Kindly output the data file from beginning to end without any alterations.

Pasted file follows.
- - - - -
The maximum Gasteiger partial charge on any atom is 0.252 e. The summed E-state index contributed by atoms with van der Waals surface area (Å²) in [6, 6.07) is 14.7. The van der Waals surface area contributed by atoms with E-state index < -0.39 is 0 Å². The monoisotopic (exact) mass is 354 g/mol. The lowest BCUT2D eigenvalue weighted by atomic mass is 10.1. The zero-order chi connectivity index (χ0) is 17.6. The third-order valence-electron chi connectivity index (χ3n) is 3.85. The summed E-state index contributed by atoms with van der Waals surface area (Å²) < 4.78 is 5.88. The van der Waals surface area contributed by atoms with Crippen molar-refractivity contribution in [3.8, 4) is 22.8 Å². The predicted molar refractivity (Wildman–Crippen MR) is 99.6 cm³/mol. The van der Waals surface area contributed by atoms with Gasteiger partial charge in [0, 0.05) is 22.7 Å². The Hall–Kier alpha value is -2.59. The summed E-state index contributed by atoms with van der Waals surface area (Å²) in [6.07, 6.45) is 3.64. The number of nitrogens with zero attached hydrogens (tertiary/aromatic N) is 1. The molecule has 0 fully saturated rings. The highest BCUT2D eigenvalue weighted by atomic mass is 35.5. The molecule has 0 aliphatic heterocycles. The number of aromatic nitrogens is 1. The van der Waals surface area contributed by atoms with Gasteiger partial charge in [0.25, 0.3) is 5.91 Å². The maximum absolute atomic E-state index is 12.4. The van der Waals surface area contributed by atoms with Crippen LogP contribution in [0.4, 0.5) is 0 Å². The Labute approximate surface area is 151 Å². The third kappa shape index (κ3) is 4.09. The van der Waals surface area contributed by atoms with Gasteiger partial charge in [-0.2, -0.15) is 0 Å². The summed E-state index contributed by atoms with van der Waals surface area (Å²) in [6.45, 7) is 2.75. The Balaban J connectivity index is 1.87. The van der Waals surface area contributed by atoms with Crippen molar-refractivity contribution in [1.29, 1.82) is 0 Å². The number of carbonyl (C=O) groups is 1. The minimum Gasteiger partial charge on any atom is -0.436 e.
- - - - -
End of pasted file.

The maximum Gasteiger partial charge on any atom is 0.252 e. The summed E-state index contributed by atoms with van der Waals surface area (Å²) in [6, 6.07) is 14.7. The van der Waals surface area contributed by atoms with E-state index < -0.39 is 0 Å². The monoisotopic (exact) mass is 354 g/mol. The lowest BCUT2D eigenvalue weighted by atomic mass is 10.1. The zero-order chi connectivity index (χ0) is 17.6. The third-order valence-electron chi connectivity index (χ3n) is 3.85. The summed E-state index contributed by atoms with van der Waals surface area (Å²) < 4.78 is 5.88. The van der Waals surface area contributed by atoms with Crippen molar-refractivity contribution in [3.8, 4) is 22.8 Å². The predicted molar refractivity (Wildman–Crippen MR) is 99.6 cm³/mol. The van der Waals surface area contributed by atoms with Gasteiger partial charge in [0, 0.05) is 22.7 Å². The Hall–Kier alpha value is -2.59. The summed E-state index contributed by atoms with van der Waals surface area (Å²) in [6.07, 6.45) is 3.64. The number of nitrogens with zero attached hydrogens (tertiary/aromatic N) is 1. The molecule has 0 fully saturated rings. The highest BCUT2D eigenvalue weighted by atomic mass is 35.5. The molecule has 0 aliphatic heterocycles. The number of aromatic nitrogens is 1. The van der Waals surface area contributed by atoms with Gasteiger partial charge in [0.25, 0.3) is 5.91 Å². The maximum absolute atomic E-state index is 12.4. The van der Waals surface area contributed by atoms with Crippen LogP contribution in [0.4, 0.5) is 0 Å². The Labute approximate surface area is 151 Å². The third kappa shape index (κ3) is 4.09. The van der Waals surface area contributed by atoms with Gasteiger partial charge in [-0.2, -0.15) is 0 Å². The summed E-state index contributed by atoms with van der Waals surface area (Å²) in [6.45, 7) is 2.75. The Balaban J connectivity index is 1.87. The van der Waals surface area contributed by atoms with Crippen molar-refractivity contribution in [1.29, 1.82) is 0 Å². The number of carbonyl (C=O) groups is 1. The minimum Gasteiger partial charge on any atom is -0.436 e.